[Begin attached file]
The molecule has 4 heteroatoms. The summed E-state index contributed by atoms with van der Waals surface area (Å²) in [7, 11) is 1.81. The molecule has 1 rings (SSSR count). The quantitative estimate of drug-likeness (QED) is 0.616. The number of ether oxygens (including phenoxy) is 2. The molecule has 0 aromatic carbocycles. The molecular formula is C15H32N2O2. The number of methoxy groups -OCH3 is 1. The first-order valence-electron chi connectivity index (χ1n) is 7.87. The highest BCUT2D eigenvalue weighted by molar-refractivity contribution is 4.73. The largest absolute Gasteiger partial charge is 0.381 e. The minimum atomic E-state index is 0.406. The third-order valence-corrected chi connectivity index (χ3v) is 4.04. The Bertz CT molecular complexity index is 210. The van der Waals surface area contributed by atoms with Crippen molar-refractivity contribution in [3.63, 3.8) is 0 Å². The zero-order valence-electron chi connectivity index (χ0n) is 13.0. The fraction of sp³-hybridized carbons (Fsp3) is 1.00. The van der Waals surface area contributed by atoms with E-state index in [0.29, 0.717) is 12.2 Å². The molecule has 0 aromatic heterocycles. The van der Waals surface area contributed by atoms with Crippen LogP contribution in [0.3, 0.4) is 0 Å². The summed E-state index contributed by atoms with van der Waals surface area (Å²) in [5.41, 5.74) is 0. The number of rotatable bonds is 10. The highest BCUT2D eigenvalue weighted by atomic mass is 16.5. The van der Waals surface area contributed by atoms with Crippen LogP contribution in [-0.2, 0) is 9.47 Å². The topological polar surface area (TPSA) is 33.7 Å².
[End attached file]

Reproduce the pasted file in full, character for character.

The molecule has 4 heteroatoms. The summed E-state index contributed by atoms with van der Waals surface area (Å²) in [7, 11) is 1.81. The molecule has 1 rings (SSSR count). The quantitative estimate of drug-likeness (QED) is 0.616. The number of ether oxygens (including phenoxy) is 2. The molecule has 0 aromatic carbocycles. The molecular formula is C15H32N2O2. The number of methoxy groups -OCH3 is 1. The first-order valence-electron chi connectivity index (χ1n) is 7.87. The highest BCUT2D eigenvalue weighted by molar-refractivity contribution is 4.73. The largest absolute Gasteiger partial charge is 0.381 e. The minimum atomic E-state index is 0.406. The third-order valence-corrected chi connectivity index (χ3v) is 4.04. The Bertz CT molecular complexity index is 210. The van der Waals surface area contributed by atoms with Crippen molar-refractivity contribution in [3.63, 3.8) is 0 Å². The zero-order valence-electron chi connectivity index (χ0n) is 13.0. The fraction of sp³-hybridized carbons (Fsp3) is 1.00. The van der Waals surface area contributed by atoms with E-state index in [0.29, 0.717) is 12.2 Å². The molecule has 0 aromatic heterocycles. The van der Waals surface area contributed by atoms with Crippen LogP contribution in [0.3, 0.4) is 0 Å². The summed E-state index contributed by atoms with van der Waals surface area (Å²) in [5.41, 5.74) is 0. The number of rotatable bonds is 10. The highest BCUT2D eigenvalue weighted by atomic mass is 16.5. The van der Waals surface area contributed by atoms with Crippen LogP contribution in [-0.2, 0) is 9.47 Å². The topological polar surface area (TPSA) is 33.7 Å².